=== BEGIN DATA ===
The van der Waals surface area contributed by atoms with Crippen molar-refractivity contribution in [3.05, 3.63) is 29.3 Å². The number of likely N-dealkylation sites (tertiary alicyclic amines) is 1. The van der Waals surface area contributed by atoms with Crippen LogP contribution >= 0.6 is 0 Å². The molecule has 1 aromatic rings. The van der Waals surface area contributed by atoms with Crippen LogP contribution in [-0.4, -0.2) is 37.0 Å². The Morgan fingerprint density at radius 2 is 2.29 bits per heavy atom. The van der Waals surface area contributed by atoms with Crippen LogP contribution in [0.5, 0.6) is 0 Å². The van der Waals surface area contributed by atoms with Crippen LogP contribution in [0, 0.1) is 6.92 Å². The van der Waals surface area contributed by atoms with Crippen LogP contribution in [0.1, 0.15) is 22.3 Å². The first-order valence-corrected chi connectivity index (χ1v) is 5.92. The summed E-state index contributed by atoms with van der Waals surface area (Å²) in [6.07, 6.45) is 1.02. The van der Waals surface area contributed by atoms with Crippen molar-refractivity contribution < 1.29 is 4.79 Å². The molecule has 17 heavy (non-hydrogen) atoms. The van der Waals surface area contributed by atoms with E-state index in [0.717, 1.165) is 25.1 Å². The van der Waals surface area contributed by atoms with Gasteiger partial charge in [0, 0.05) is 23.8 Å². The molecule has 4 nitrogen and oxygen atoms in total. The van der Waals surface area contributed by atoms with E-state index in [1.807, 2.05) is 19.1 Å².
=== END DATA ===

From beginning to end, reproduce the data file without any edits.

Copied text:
The van der Waals surface area contributed by atoms with Crippen molar-refractivity contribution in [3.05, 3.63) is 29.3 Å². The number of likely N-dealkylation sites (tertiary alicyclic amines) is 1. The van der Waals surface area contributed by atoms with Crippen LogP contribution >= 0.6 is 0 Å². The molecule has 1 aromatic rings. The van der Waals surface area contributed by atoms with Crippen LogP contribution in [-0.4, -0.2) is 37.0 Å². The Morgan fingerprint density at radius 2 is 2.29 bits per heavy atom. The van der Waals surface area contributed by atoms with Crippen LogP contribution in [0.5, 0.6) is 0 Å². The van der Waals surface area contributed by atoms with Crippen LogP contribution in [0, 0.1) is 6.92 Å². The van der Waals surface area contributed by atoms with Crippen LogP contribution in [0.1, 0.15) is 22.3 Å². The first-order valence-corrected chi connectivity index (χ1v) is 5.92. The summed E-state index contributed by atoms with van der Waals surface area (Å²) in [6.07, 6.45) is 1.02. The van der Waals surface area contributed by atoms with Crippen molar-refractivity contribution < 1.29 is 4.79 Å². The molecule has 17 heavy (non-hydrogen) atoms. The van der Waals surface area contributed by atoms with E-state index in [0.717, 1.165) is 25.1 Å². The van der Waals surface area contributed by atoms with Gasteiger partial charge in [0, 0.05) is 23.8 Å². The molecule has 4 nitrogen and oxygen atoms in total. The van der Waals surface area contributed by atoms with E-state index in [1.807, 2.05) is 19.1 Å².